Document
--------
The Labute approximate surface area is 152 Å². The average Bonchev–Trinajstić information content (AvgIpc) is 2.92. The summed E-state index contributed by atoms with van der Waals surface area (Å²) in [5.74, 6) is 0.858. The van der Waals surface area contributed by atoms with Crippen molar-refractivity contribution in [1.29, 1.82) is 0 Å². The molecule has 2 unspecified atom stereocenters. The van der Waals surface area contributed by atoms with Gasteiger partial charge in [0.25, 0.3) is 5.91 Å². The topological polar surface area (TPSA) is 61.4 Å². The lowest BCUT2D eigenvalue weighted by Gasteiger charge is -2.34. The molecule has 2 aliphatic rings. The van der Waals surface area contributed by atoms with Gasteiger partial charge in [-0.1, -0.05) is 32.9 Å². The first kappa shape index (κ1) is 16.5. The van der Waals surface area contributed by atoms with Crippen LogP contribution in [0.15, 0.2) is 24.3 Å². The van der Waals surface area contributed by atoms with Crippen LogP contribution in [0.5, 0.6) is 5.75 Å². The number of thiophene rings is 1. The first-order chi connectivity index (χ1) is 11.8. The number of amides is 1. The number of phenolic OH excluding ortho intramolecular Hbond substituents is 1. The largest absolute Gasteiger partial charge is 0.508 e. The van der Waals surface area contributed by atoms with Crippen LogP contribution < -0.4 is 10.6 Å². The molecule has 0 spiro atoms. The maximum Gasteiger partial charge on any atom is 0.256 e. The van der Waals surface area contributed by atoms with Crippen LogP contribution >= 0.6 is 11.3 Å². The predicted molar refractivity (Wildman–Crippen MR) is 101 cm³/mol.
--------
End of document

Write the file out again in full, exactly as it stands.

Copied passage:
The Labute approximate surface area is 152 Å². The average Bonchev–Trinajstić information content (AvgIpc) is 2.92. The summed E-state index contributed by atoms with van der Waals surface area (Å²) in [5.74, 6) is 0.858. The van der Waals surface area contributed by atoms with Crippen molar-refractivity contribution in [1.29, 1.82) is 0 Å². The molecule has 2 unspecified atom stereocenters. The van der Waals surface area contributed by atoms with Gasteiger partial charge in [0.25, 0.3) is 5.91 Å². The topological polar surface area (TPSA) is 61.4 Å². The lowest BCUT2D eigenvalue weighted by Gasteiger charge is -2.34. The molecule has 2 aliphatic rings. The van der Waals surface area contributed by atoms with Gasteiger partial charge in [-0.1, -0.05) is 32.9 Å². The first kappa shape index (κ1) is 16.5. The van der Waals surface area contributed by atoms with Crippen LogP contribution in [0.15, 0.2) is 24.3 Å². The van der Waals surface area contributed by atoms with Crippen LogP contribution in [0.5, 0.6) is 5.75 Å². The number of thiophene rings is 1. The first-order chi connectivity index (χ1) is 11.8. The number of amides is 1. The number of phenolic OH excluding ortho intramolecular Hbond substituents is 1. The largest absolute Gasteiger partial charge is 0.508 e. The van der Waals surface area contributed by atoms with Crippen LogP contribution < -0.4 is 10.6 Å². The molecule has 0 spiro atoms. The maximum Gasteiger partial charge on any atom is 0.256 e. The van der Waals surface area contributed by atoms with Crippen LogP contribution >= 0.6 is 11.3 Å². The predicted molar refractivity (Wildman–Crippen MR) is 101 cm³/mol.